At the drop of a hat, the professional lives of millions of workers around the world changed drastically. Some were laid off or furloughed when their jobs seemed reasonably secure just a few weeks earlier. Others transitioned from office-based work to working from home. Of course, these changes impacted life for HR professionals around the world as well—both in terms of where they work and how they do their jobs.
Based on insights from Joyce Brocaglia, founder and CEO of Alta Associates and the Executive Women’s Forum, and Josh Drew, vice president of Robert Half Technology and The Creative Group, this article details seven strategies to make sure recruiting is effective during a global pandemic:
- Sell the work, not the perks. It was only six months ago that employers were competing for quality employees with hip office spaces, gourmet coffee or even craft beer in the break room, and work-life benefits of all kinds. Naturally, most positions being hired today will be remote for at least a few more months, meaning many perks previously emphasized are irrelevant. Take the opportunity to talk about what the work will be like.
- First impressions still matter. Applicants and hiring managers should still dress professionally for interviews via teleconference, and ensuring a pleasant and non-distracting visual background with minimal background noise is a new consideration on both sides. Video interviews can actually be helpful to hiring managers, as it gives them the opportunity to gauge the passion with which the applicant talks about this job and past experiences.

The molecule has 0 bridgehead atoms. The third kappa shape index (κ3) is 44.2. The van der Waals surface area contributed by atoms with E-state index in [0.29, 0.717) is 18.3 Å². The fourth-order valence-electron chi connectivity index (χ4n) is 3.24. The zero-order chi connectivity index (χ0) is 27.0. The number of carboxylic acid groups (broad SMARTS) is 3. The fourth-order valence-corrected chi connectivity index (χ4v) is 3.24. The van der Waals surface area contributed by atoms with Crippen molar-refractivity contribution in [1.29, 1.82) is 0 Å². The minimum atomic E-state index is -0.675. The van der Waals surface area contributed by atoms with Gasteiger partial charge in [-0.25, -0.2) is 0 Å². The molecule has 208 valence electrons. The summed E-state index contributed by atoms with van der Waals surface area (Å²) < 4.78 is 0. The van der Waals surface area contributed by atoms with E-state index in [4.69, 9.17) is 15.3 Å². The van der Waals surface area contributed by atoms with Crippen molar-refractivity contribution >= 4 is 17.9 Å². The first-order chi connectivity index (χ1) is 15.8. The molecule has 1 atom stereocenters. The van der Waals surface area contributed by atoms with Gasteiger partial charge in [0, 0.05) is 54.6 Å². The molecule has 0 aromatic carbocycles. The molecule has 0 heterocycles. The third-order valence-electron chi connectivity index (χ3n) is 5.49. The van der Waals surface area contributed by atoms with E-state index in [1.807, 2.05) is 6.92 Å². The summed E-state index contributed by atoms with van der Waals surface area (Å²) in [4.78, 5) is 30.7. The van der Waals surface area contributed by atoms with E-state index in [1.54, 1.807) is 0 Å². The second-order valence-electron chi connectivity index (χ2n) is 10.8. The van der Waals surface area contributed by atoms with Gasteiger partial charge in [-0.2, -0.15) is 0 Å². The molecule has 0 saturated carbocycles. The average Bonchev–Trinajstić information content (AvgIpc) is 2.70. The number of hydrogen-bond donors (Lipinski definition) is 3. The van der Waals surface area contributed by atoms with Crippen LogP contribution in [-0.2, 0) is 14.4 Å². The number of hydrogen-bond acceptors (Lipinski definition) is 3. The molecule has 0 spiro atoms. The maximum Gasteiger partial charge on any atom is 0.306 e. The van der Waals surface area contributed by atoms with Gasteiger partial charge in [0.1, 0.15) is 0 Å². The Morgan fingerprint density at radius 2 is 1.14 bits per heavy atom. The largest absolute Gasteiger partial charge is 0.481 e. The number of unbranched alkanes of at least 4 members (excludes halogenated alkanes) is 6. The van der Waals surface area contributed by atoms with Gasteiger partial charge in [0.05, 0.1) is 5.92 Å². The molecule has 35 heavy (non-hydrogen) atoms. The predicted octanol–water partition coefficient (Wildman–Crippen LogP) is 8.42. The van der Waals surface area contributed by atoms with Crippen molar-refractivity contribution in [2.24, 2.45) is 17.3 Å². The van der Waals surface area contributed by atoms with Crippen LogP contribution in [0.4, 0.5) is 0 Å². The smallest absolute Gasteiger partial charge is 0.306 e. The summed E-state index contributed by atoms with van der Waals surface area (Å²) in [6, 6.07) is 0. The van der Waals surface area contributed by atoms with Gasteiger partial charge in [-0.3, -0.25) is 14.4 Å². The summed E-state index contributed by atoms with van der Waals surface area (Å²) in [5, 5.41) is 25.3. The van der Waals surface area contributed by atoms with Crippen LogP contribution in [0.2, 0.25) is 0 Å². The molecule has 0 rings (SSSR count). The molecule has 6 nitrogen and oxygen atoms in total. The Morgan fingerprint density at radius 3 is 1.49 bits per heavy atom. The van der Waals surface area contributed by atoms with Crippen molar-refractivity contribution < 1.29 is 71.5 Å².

- Test the environment. Many companies do a “mock interview” before the official interview to ensure that all technology is functional on both ends. Whether this is a formal step or not, both parties should test their systems ahead of the interview.
- Don’t be late. Being on time for an interview is a basic thing for applicants, and this has not changed in the world of online interviews. But hiring managers should take care to be on time as well. This can raise a red flag—especially for the most talented candidates.
- Verify candidates’ identities. While checking identification at the door is a natural part of the process for in-person interviews, this is more awkward for online conversations. Applicants using false identities may be trying to hide something in their past, or they may intend to embezzle funds or steal merchandise. Hiring managers should scrutinize the background check report when it comes in, watching for discrepancies with information given in the interview.
- Reconsider relocation packages. U.S. employers will likely have most of their office employees working remotely for at least the next six months, but many new hires will be eventually expected to work at a particular location. This means that relocation benefits may need to be restructured so that employees can use them at the most convenient time for their family to make the move.
- Rethink onboarding. The first few months of new employees’ tenure can make a huge difference in their success, and the current situation is not ideal. Shorter-term success goals, a formal program of internal mentoring and external coaching for new employees, and more frequent check-ins with supervisors can help.
Given the extra work involved in securing a mobile workforce, some CISOs are hiring even when other parts of a company are not. These tips can help them recruit the best talent and build their teams for the long term—rather than finding a warm body for the short term.
Read the source article at Dark Reading